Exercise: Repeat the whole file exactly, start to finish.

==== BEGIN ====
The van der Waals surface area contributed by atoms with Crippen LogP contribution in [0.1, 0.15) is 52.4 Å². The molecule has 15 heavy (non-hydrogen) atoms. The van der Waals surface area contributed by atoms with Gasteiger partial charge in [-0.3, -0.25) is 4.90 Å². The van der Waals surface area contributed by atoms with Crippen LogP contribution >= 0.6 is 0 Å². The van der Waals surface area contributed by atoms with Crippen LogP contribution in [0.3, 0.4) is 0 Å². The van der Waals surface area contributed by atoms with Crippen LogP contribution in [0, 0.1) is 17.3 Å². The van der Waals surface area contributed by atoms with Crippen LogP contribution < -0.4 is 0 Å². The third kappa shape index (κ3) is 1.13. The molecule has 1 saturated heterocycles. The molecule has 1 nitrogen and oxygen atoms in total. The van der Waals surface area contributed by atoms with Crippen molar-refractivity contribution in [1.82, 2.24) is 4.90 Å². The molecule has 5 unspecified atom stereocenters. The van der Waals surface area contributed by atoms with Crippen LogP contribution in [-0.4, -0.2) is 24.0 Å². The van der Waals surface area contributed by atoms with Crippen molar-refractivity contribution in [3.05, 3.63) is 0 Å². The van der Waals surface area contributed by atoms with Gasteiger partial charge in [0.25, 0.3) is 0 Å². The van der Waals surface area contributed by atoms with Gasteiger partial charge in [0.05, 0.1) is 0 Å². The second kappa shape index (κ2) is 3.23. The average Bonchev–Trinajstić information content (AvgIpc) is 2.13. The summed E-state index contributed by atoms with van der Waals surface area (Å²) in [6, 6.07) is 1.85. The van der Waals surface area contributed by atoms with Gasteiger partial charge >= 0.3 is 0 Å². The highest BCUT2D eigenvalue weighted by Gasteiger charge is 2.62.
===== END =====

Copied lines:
The van der Waals surface area contributed by atoms with Crippen LogP contribution in [0.1, 0.15) is 52.4 Å². The molecule has 15 heavy (non-hydrogen) atoms. The van der Waals surface area contributed by atoms with Gasteiger partial charge in [-0.3, -0.25) is 4.90 Å². The van der Waals surface area contributed by atoms with Crippen LogP contribution >= 0.6 is 0 Å². The van der Waals surface area contributed by atoms with Crippen LogP contribution in [0.3, 0.4) is 0 Å². The van der Waals surface area contributed by atoms with Crippen LogP contribution in [0, 0.1) is 17.3 Å². The van der Waals surface area contributed by atoms with Crippen LogP contribution < -0.4 is 0 Å². The third kappa shape index (κ3) is 1.13. The molecule has 1 saturated heterocycles. The molecule has 1 nitrogen and oxygen atoms in total. The van der Waals surface area contributed by atoms with Crippen molar-refractivity contribution in [1.82, 2.24) is 4.90 Å². The molecule has 5 unspecified atom stereocenters. The van der Waals surface area contributed by atoms with Crippen LogP contribution in [-0.4, -0.2) is 24.0 Å². The van der Waals surface area contributed by atoms with Crippen molar-refractivity contribution in [3.05, 3.63) is 0 Å². The van der Waals surface area contributed by atoms with Gasteiger partial charge in [0.25, 0.3) is 0 Å². The van der Waals surface area contributed by atoms with Gasteiger partial charge in [0.05, 0.1) is 0 Å². The second kappa shape index (κ2) is 3.23. The average Bonchev–Trinajstić information content (AvgIpc) is 2.13. The summed E-state index contributed by atoms with van der Waals surface area (Å²) in [6, 6.07) is 1.85. The van der Waals surface area contributed by atoms with Gasteiger partial charge >= 0.3 is 0 Å². The highest BCUT2D eigenvalue weighted by Gasteiger charge is 2.62.